My attraction to the use of radiant light begins with the obvious understanding that light is a necessary requirement to activate our remarkable visual apparatus. Early in our evolution our Paleolithic ancestors achieved a milestone by domesticating fire and acquiring rudimentary control of light. That control has continued to develop through technology with a long list of artificial radiant light sources that include incandescent , fluorescent, LED, neon, laser, electro-luminescent, photography, cinema, video, strobe, and holography, to name a few. Luminous, radiant, light as opposed to reflected light has proven to be a very adaptable material in my work. It can be made to behave like a substance with the characteristics of mass, volume, color, texture, and under certain sequencing techniques can appear to be kinetic. In all its various forms radiant light epitomizes technology and is also a necessary ingredient in nature through the process of photosynthesis. Light is a vital part of our physical existence and has become a ubiquitous, irreplaceable component of our art and culture.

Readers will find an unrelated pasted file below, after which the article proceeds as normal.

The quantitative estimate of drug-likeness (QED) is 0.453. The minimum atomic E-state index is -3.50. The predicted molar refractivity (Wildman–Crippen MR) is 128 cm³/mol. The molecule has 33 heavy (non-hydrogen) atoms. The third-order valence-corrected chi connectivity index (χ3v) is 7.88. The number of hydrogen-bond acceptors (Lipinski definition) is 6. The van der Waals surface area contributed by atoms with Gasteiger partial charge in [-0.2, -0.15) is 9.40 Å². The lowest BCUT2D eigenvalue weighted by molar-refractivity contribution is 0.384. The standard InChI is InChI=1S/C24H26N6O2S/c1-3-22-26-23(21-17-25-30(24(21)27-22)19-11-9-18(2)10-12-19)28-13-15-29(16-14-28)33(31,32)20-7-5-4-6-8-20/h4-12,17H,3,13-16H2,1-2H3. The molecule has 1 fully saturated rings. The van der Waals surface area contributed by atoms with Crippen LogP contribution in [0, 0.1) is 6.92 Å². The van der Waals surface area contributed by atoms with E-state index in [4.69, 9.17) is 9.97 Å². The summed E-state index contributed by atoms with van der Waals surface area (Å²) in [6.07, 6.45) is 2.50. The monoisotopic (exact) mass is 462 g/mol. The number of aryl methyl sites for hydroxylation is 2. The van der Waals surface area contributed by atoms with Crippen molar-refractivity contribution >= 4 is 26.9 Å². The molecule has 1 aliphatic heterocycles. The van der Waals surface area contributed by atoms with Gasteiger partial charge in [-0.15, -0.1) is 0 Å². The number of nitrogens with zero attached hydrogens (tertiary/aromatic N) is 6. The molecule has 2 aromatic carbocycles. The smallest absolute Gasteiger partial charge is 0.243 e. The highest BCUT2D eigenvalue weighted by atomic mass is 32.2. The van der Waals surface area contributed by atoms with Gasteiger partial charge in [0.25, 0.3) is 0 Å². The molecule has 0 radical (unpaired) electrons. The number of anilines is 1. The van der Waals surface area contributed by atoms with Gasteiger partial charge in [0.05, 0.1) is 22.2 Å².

My early works established three distinct series. They included the "Fire/Air Series” that consisted of encapsulated luminous structures which were inflated, translucent, colored vinyl shapes that were installed suspended from ceilings by thin wire and appeared to float against the force of gravity. Their light weight construction made them kinetic to touch and ambient air circulation. The interactive, luminous air sculptures in this series represented nature and technology in a harmonious and playful relationship. The “Fire/Water Series” involved submerged or partially submerged, electrified, luminous sculptures installed in natural aquatic settings such as lakes, ponds, streams, snow and ice creating competitive associations between water, electricity, nature and technology. Finally the “Ignus ex Machine Series” entailed the the construction of luminous suits worn by artists carrying light wands that enabled them to draw and compose 3-dimensional volumes of kinetic light. Inspired by the pioneering motion studies of Edward Muybridge, the luminous motion of the artists arms, legs and torso created imagery documented in several formats including film and video. The images create a “human vs machine” tension that results from motion that appears mechanical and machine like as viewers attempt to glimpse the hidden human forms generating the motion.